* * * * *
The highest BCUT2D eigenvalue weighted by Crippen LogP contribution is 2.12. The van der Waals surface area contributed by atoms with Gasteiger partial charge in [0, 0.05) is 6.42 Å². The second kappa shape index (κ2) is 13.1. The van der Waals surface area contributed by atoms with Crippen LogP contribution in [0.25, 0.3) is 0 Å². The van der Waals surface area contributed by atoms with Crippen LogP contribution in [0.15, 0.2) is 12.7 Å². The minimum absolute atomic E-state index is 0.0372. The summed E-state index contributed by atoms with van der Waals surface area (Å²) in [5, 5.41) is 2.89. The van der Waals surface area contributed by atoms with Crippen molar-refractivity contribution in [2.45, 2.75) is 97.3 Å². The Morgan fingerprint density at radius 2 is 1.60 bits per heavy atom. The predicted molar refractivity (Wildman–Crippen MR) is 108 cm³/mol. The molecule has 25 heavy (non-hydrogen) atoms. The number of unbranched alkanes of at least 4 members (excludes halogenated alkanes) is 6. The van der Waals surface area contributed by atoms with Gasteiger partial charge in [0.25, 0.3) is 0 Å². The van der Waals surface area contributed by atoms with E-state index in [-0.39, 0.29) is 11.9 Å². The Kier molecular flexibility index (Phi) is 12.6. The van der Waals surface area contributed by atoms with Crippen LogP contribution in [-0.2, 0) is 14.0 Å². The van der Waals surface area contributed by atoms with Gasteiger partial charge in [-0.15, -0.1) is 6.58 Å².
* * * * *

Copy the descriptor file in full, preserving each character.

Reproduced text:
The highest BCUT2D eigenvalue weighted by Crippen LogP contribution is 2.12. The van der Waals surface area contributed by atoms with Gasteiger partial charge in [0, 0.05) is 6.42 Å². The second kappa shape index (κ2) is 13.1. The van der Waals surface area contributed by atoms with Crippen LogP contribution in [0.25, 0.3) is 0 Å². The van der Waals surface area contributed by atoms with Crippen LogP contribution in [0.15, 0.2) is 12.7 Å². The minimum absolute atomic E-state index is 0.0372. The summed E-state index contributed by atoms with van der Waals surface area (Å²) in [5, 5.41) is 2.89. The van der Waals surface area contributed by atoms with Crippen molar-refractivity contribution in [2.45, 2.75) is 97.3 Å². The Morgan fingerprint density at radius 2 is 1.60 bits per heavy atom. The predicted molar refractivity (Wildman–Crippen MR) is 108 cm³/mol. The molecule has 25 heavy (non-hydrogen) atoms. The number of unbranched alkanes of at least 4 members (excludes halogenated alkanes) is 6. The van der Waals surface area contributed by atoms with Gasteiger partial charge in [0.25, 0.3) is 0 Å². The van der Waals surface area contributed by atoms with E-state index in [-0.39, 0.29) is 11.9 Å². The Kier molecular flexibility index (Phi) is 12.6. The van der Waals surface area contributed by atoms with Crippen LogP contribution in [-0.2, 0) is 14.0 Å². The van der Waals surface area contributed by atoms with Gasteiger partial charge in [-0.15, -0.1) is 6.58 Å².